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    Better buy 2 so you can get a picture of the person stealing the other one, but have it camoflaouged and hidden, friends I know have lost 3 of them and on the first days they were installed.

    Also had a friend that had one near a coyote den and the coyotes brought in 6 fawns in a week to feed on.


    Gary Bryant
    Dr.longshot
     
  11. steele

    steele TS Member

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    After using several of the Cuddiebak setups, I fell in love with the ease of setup on the Cuddie "CAPTURE" model. No more having to be a computer programmer to run it. It just has one dial to do it all. It isn't IR, but I never ran into a situation to need IR. It was $229 @ Gander Mtn. I found if you use a Sharpie marker to outline the "tree bark" finish on the case, it really breaks up the pattern of the camera, adding to the camo effect.
     
  12. FalconSprint

    FalconSprint TS Member

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    Thanks all for the information. During my search trying to cut thru what all the "jargon" means, I found this site. www.Trailcampro.com It has the answer to any question I had, compares camera against camera, has reviews, everything one needs to make a decision. Thanks again, T.
     
  13. acss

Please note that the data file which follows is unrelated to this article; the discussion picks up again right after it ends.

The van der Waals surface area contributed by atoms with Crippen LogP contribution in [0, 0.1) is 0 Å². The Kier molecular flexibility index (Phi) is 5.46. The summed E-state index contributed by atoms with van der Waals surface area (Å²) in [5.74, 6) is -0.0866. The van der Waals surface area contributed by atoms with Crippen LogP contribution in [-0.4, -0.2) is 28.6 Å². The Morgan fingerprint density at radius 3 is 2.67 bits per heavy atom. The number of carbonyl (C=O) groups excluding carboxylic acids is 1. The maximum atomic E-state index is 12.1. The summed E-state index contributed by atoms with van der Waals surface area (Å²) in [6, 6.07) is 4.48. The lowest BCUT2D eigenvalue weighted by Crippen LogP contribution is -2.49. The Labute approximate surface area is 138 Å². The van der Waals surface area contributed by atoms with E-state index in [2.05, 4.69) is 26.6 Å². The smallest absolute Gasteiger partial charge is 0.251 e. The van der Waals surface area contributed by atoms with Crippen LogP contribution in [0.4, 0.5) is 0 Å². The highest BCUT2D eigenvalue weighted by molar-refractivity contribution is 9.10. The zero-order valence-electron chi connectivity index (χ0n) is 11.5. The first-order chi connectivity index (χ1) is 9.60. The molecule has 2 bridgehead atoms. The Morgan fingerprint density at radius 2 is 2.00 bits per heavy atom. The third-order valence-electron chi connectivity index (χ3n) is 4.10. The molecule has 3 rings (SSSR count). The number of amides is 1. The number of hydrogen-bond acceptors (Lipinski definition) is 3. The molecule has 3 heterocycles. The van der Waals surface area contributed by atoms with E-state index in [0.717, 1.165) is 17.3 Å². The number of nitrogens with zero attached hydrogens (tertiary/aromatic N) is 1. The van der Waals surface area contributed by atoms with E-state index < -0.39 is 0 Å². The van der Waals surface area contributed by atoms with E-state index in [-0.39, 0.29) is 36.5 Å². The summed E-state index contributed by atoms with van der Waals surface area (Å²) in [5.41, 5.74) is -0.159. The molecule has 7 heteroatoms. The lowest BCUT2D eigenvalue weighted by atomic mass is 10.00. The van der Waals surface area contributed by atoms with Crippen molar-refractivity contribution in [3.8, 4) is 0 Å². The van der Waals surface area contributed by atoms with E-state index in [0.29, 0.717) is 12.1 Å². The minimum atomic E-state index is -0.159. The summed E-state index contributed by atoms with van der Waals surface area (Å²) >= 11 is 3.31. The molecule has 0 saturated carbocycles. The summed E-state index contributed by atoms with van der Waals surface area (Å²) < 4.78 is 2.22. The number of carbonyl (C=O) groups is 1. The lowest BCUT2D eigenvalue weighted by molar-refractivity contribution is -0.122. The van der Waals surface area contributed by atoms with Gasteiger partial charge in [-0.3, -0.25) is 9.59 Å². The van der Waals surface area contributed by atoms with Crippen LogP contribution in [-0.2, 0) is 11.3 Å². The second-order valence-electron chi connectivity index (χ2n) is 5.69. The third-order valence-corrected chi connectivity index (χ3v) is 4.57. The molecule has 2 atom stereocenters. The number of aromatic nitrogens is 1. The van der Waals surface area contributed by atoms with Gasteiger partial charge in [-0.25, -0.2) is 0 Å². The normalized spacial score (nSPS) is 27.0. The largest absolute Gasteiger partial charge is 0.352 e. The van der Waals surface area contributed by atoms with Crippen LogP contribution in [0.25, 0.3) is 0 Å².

acss Well-Known Member Supporting Vendor

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    i met a sales person in cabelas in kearney ne- he cuaght his neighbor in one nite stealing from his garage! he hung it fron the roof eve!
     
  14. Old Smoker

    Old Smoker Member

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    acss is correct about using a trail cameras to catch thieves. I have a friend who was having things disappear from his rural farm and he mounted a trail camera hidden in a fence row along the driveway. The camera took photos of the culprits coming in and leaving with the stolen item clearly visable on the back on their pickup truck. They had the tag number, date, time, and facial pictures of the crooks smiling as they were leaving. The deputy sheriff just shook his head and said it was the best evidence he had ever seen! Needless to say in was a slam dunk in court. Trial cameras are a good way to monitor traffic in and out of rural properties.